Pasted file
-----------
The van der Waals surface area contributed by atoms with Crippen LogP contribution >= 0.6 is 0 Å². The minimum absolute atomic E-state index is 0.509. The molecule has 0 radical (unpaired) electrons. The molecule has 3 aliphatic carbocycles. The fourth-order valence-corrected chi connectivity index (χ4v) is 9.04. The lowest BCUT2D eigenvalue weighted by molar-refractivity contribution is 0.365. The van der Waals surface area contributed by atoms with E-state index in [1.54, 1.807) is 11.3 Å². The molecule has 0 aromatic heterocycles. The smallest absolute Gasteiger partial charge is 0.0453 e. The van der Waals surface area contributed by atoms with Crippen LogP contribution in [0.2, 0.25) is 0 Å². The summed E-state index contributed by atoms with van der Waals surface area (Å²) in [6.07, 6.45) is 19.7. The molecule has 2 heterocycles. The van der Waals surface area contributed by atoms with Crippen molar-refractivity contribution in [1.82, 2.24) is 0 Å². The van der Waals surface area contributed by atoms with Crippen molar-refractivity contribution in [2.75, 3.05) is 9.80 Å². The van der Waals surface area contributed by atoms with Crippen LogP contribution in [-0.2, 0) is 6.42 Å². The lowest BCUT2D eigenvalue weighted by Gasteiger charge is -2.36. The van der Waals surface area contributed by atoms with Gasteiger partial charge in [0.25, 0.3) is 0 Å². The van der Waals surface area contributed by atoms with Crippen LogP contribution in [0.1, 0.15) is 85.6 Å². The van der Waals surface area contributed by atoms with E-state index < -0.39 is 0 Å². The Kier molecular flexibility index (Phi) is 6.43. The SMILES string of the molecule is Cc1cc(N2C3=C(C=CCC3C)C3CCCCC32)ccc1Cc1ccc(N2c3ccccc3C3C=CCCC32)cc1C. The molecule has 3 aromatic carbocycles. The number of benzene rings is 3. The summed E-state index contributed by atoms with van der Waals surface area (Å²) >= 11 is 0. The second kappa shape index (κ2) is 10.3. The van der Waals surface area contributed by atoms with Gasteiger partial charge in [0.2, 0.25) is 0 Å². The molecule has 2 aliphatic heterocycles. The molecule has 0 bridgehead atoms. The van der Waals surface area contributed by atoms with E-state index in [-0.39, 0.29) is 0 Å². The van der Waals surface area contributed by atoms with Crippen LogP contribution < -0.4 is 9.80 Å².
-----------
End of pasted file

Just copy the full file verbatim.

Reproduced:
The van der Waals surface area contributed by atoms with Crippen LogP contribution >= 0.6 is 0 Å². The minimum absolute atomic E-state index is 0.509. The molecule has 0 radical (unpaired) electrons. The molecule has 3 aliphatic carbocycles. The fourth-order valence-corrected chi connectivity index (χ4v) is 9.04. The lowest BCUT2D eigenvalue weighted by molar-refractivity contribution is 0.365. The van der Waals surface area contributed by atoms with E-state index in [1.54, 1.807) is 11.3 Å². The molecule has 0 aromatic heterocycles. The smallest absolute Gasteiger partial charge is 0.0453 e. The van der Waals surface area contributed by atoms with Crippen LogP contribution in [0.2, 0.25) is 0 Å². The summed E-state index contributed by atoms with van der Waals surface area (Å²) in [6.07, 6.45) is 19.7. The molecule has 2 heterocycles. The van der Waals surface area contributed by atoms with Crippen molar-refractivity contribution in [1.82, 2.24) is 0 Å². The van der Waals surface area contributed by atoms with Crippen molar-refractivity contribution in [2.75, 3.05) is 9.80 Å². The van der Waals surface area contributed by atoms with Crippen LogP contribution in [-0.2, 0) is 6.42 Å². The lowest BCUT2D eigenvalue weighted by Gasteiger charge is -2.36. The van der Waals surface area contributed by atoms with Gasteiger partial charge in [0.25, 0.3) is 0 Å². The van der Waals surface area contributed by atoms with Crippen LogP contribution in [0.1, 0.15) is 85.6 Å². The van der Waals surface area contributed by atoms with E-state index < -0.39 is 0 Å². The Kier molecular flexibility index (Phi) is 6.43. The SMILES string of the molecule is Cc1cc(N2C3=C(C=CCC3C)C3CCCCC32)ccc1Cc1ccc(N2c3ccccc3C3C=CCCC32)cc1C. The molecule has 3 aromatic carbocycles. The number of benzene rings is 3. The summed E-state index contributed by atoms with van der Waals surface area (Å²) >= 11 is 0. The second kappa shape index (κ2) is 10.3. The van der Waals surface area contributed by atoms with Gasteiger partial charge in [0.2, 0.25) is 0 Å². The molecule has 2 aliphatic heterocycles. The molecule has 0 bridgehead atoms. The van der Waals surface area contributed by atoms with E-state index in [-0.39, 0.29) is 0 Å². The van der Waals surface area contributed by atoms with Crippen LogP contribution < -0.4 is 9.80 Å².